TM: I felt bad because it meant that everybody wasn't working. But it needed to be done, and I just hit the road and started doing stand-up. That's it.


AVC: As a performer, what do you get out of stand-up that you don't necessarily get from acting?

TM: Stand-up is my foundation. That's where it started at. And I love it because it's personal. It's mine. It's all me. It's my experience in life. So I get to share with my audience. So I can be Tracy Morgan from day to day.


AVC: You recently retuned to Saturday Night Live to do your "black is the new president, bitch" thing on Weekend Update. How did that come about?

TM: Lorne Michaels called me and asked me to do it, and we did it, we wrote it, and it was great. And it was my chance to endorse my candidate, Obama, cause of his policies and everything. I was glad to be able to plug it.


AVC: What was Tina Fey's response?

TM: She loved it. Tina Fey's my sister. She loved it. She thought it was brilliant.


AVC: One of the running jokes on 30 Rock is Tracy Jordan's films. If you could star in any of Tracy Jordan's films, which would it be?

TM: Who Dat Ninja. 'Cause he's an action figure. He's action!

AVC: Is that something you'd like to do more in the future? Is that a genre that appeals to you?


TM: Yeah! I would love to try that genre. I would love to try action films.

AVC: You had a little bit of that in Superhero Movie.

TM: I think I got a little G.I. Joe inside of me. I think I could get in shape. Take a month off and get in shape and get ready for it.


AVC: Of the films you've appeared in, which are you proudest of?

TM: Well, I wouldn't leave none of 'em out. I love all of 'em. But I love First Sunday, 'cause I love Ice Cube and I got to work with him. I'm a big Ice Cube fan. I love David Talbert, so I just got to work with my favorites.


AVC: That was one of the only films where you've had a lead role. Is that something that appeals to you?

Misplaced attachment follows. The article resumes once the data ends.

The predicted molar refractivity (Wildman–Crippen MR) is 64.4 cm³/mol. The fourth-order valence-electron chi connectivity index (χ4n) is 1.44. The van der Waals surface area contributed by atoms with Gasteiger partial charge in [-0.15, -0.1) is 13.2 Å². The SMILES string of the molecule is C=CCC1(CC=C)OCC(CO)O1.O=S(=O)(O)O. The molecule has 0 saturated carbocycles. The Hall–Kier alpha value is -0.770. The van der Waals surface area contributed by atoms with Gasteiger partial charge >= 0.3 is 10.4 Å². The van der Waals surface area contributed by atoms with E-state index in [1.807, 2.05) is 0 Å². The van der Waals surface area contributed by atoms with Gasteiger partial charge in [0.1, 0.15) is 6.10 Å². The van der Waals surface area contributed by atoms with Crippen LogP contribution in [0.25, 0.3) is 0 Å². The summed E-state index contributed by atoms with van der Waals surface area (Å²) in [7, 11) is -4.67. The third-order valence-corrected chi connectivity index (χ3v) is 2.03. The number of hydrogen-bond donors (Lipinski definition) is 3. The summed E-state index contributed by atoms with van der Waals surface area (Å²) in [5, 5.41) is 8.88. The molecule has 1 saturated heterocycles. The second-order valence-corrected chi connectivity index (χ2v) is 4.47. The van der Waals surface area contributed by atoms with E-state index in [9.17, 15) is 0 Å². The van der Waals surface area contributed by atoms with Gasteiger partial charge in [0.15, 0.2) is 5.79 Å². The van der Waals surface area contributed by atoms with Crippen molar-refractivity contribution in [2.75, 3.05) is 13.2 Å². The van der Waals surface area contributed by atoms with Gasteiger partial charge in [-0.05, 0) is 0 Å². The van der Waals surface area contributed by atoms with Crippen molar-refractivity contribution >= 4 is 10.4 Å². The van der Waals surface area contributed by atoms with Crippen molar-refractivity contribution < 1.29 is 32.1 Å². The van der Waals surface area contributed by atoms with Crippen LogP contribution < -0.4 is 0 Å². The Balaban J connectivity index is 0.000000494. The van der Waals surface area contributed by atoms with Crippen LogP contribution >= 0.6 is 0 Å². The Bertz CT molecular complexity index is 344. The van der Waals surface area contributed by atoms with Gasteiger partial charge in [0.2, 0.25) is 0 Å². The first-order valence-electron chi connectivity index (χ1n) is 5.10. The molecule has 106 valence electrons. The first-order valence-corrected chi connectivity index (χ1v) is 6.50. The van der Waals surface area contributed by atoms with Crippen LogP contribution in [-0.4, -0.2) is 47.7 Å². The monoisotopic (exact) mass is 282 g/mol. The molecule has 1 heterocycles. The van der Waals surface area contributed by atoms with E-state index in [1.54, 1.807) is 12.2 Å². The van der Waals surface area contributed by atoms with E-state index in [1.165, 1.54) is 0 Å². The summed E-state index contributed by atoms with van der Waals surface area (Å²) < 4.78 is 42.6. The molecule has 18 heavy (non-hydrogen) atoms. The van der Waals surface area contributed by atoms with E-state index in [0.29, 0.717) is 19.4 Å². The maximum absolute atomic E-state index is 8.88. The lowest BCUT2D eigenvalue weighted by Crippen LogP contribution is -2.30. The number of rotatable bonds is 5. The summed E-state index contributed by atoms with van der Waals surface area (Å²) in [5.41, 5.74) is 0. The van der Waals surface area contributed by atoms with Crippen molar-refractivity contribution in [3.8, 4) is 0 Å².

TM: Well, I have a lead role in this David O. Russell movie. And I had a lead role in a couple other movies, but that was my favorite.


AVC: Tracy Jordan has some of the most quotable dialogue in television history. Is there a specific Tracy Jordan line you're particularly fond of?

TM: Yes. "I wanna take it out behind that middle school and get it pregnant."

AVC: Why do you think that line has taken off the way it has?

TM: Because I love the word "pregnant." The word "pregnant" is funny.

AVC: Do you get people quoting dialogue to you on the street?

TM: That's awesome! It's just, people recognize you for your work, you know? They love you for your work, and they judge you for your work. It's awesome to have people quoting you. I love it.


AVC: There's a great 30 Rock scene where Alec Baldwin is acting out all the different roles in your life: He's your mother, he's your father, he's all these different things. You're playing the straight man and he's doing crazy voices. Can you talk a little bit about what it was like filming that particular scene?

TM: Just me and Alec having fun. You know, I love Alec. Alec loves me. That's my boy, and we were just sitting down having fun with it, you know? We just relaxed. I love working with Alec Baldwin. He's one of the five greatest actors ever to live.


Share This Story

Get our newsletter